I have the right against abuse in teenage relationshipsThis film is called 'I have the right against abuse in teenage relationships' and was produced by a group of pupils from Farringdon Community Sports College in Sunderland.
It shows that abuse is more than just physical and can include emotional abuse, sexual abuse, financial abuse and psychological abuse.
It highlights the different warning signs to look out for and where to get help and support.
You can help by sharing this film with your friends. Tell your teachers about it - the film comes with a teaching resource pack which can be downloaded from My Resources
What is abuse?Abuse in a relationship can happen to anyone.
It's never ok.
It can destroy your self-confidence, have a negative impact on your health and wellbeing and leave you feeling isolated and lonely.
Abuse doesn't have to be physical and violent.
It can also be mental abuse - this means that you are threatened and your partner degrades you by putting you down.
Other examples include being forced into situations you don't want to be in, feeling pressurised into spending time with your partner when you 'd rather be doing something else, or made to feel guilty about having your own friends and interests.
It can be very difficult to talk about your feelings and what's happening in your life.
Some problems won't go away even if you try to sort them out.
Sometimes people try and ignore the problems but this can just make things worse.
So if you have been affected by an abusive relationship and need advice or just want to talk to someone, please visit one of the websites listed or call one of the numbers.
You can get further help and information or just have your say.
Visit the This is Abuse website...........
Are you in an abusive relationship?There are many situations which might make you wonder if you’re in an abusive relationship.
Do you keep your opinions to yourself or change your behaviour to avoid getting into conflict with your boyfriend or girlfriend?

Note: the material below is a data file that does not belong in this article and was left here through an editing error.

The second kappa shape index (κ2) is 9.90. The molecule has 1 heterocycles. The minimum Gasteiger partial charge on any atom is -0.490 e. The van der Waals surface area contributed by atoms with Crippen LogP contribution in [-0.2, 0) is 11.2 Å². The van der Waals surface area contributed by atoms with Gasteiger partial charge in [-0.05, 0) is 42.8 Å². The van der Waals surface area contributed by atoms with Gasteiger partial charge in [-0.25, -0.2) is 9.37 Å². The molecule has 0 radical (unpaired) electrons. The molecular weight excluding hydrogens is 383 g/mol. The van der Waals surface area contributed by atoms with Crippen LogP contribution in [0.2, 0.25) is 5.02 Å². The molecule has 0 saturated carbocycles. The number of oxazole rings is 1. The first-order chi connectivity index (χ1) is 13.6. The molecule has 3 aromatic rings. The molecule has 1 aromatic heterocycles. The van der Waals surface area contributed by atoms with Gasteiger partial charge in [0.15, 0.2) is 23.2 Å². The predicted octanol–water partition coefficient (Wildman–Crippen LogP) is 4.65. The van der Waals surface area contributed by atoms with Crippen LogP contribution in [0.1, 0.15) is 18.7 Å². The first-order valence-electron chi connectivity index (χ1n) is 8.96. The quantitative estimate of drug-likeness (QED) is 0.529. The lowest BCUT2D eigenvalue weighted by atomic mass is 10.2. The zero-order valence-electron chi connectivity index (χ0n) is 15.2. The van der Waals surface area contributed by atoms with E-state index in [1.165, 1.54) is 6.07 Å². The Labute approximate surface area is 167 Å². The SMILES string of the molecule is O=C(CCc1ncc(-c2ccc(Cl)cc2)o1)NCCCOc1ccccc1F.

Does your partner act jealously or possessively when you talk to someone of the opposite sex or do you feel they control what you wear?
Does your partner text you obsessively, try to stop you seeing your friends or family or blame you for things they have done?
If any of these situations apply to you then you may be in an abusive relationship.
Mental abuse can also lead to physical violence.
Spotting signs of abuseYou can help your friends by looking for signs that they are in an abusive relationship.
They might have become withdrawn and are irritable when you ask how they are.
They could try to hide bruises or make excuses for their boyfriend or girlfriend.
Find the right moment to talk to them and give them the support they need.
Parents spotting signs of abuseParents should also look for signs of abuse in their teenager.
Grades at school might be dropping; your child could be acting more depressed or wearing the same clothes every day.
You should find the right time to talk to your child and remember they could be feeling embarrassed or ashamed to let you know what is happening in their relationship or be afraid of their partner.
Always remember - make it clear to them that it’s not their fault and they shouldn’t put up with controlling or abusive behaviour.
Don’t suffer in silence – helplinesIf you think you’re in an abusive relationship, don’t suffer in silence.
Talk to your parents, friends, teachers or any adult who can get you the help you need.
There are agencies which can help you, even if you just want more advice.